MADISON -- Republican legislative leaders have reached a deal on a new state budget that removes the Milwaukee Bucks arena funding proposal and prevailing wage reforms -- to be taken up later as separate bills.
Joint Finance Committee co-chair Rep. John Nygren told The Associated Press on Tuesday, June 30th that the deal also includes agreement on how to distribute cuts in road funding. He says the cut will be less than the $800 million that had been discussed.
Nygren says the deal on roads cuts is "pretty consistent" with what Assembly Republicans had wanted. They did not want to protect the Zoo Interchange construction project near Milwaukee from cuts out of fear that would mean rural projects would bear bigger hits.
Nygren says the budget-writing committee will meet Thursday to approve the deal.
Leaders of the Senate and Assembly plan to hold a news conference on Wednesday at 9 a.m. to announce terms of the agreement. The deal was reached on the last day of the fiscal year.
The Legislature could vote on the new budget as early as next week, but no dates have been announced.
The budget agreement comes one day after Republican Assembly Speaker Robin Vos released the draft of the Bucks arena funding proposal along with an analysis by the nonpartisan Legislative Fiscal Bureau -- nearly a month after the outline of the deal was first announced by Governor Scott Walker and others.
Vos said he has enough votes to pass a financing plan for a $500 million Milwaukee Bucks arena that relies on $250 million from state and local taxpayers. It's unclear whether there are enough votes in the Senate.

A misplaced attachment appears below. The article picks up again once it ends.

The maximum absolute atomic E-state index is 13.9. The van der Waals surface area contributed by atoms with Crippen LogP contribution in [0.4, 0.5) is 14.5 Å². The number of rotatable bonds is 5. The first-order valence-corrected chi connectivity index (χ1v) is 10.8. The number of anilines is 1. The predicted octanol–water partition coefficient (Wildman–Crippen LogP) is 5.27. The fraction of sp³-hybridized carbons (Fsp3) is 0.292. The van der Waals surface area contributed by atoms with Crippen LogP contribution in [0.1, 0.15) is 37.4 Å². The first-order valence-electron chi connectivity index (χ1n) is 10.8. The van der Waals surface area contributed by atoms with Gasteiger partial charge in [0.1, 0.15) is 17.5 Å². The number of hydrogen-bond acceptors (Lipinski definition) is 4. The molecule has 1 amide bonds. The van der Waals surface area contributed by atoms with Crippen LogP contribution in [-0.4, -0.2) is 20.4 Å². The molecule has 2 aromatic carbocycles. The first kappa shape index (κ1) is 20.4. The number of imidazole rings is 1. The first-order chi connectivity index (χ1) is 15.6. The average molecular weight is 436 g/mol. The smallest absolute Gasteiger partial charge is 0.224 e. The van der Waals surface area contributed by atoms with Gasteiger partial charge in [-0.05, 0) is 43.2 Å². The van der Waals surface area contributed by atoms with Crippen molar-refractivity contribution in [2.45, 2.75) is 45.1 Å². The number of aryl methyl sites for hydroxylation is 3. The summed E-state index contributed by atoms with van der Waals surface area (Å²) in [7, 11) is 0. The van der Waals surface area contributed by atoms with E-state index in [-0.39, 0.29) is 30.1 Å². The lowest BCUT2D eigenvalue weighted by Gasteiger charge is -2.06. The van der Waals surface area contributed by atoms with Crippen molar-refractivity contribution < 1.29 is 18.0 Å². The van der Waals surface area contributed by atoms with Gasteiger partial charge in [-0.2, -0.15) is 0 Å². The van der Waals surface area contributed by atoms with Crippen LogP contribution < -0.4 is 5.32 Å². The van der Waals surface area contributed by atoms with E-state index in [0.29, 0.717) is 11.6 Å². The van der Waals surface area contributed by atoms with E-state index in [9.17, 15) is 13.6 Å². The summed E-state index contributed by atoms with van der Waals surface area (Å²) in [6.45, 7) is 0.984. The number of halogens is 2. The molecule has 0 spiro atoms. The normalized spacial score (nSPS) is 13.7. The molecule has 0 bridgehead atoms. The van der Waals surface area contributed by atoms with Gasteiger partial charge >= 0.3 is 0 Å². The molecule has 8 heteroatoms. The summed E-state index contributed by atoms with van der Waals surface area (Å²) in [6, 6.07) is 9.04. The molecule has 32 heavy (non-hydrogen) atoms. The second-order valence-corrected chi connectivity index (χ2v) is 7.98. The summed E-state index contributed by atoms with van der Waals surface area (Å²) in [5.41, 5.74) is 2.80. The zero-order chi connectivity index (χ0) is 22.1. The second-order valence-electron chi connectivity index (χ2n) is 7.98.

"All of the sudden, the arena issue looks like ‘gee – no matter how I vote on this I’ll have maybe half the people mad at me.' If, for example, I am a conservative Republican, does this package represent what it means to be a conservative Republican? Or if I’m a Democrat from Milwaukee or not from Milwaukee, does this represent what left of center politics should be? The arena issue cuts diagonally. Is it right for taxpayers, no matter how directly or indirectly it would be financed to place the money on the table? You’ve got so many moving parts. So many people who are on the fence who are saying to the Assembly Speaker or Senate Majority Leader, ‘gee, if it has this in it I might not be able to vote for it. If it doesn’t have this I might not be able to vote for it,'" UW-Milwaukee professor Mordecai Lee said.
Again -- we expect to learn more about the budget agreement Wednesday morning, as lawmakers hold a news conference at the Capitol.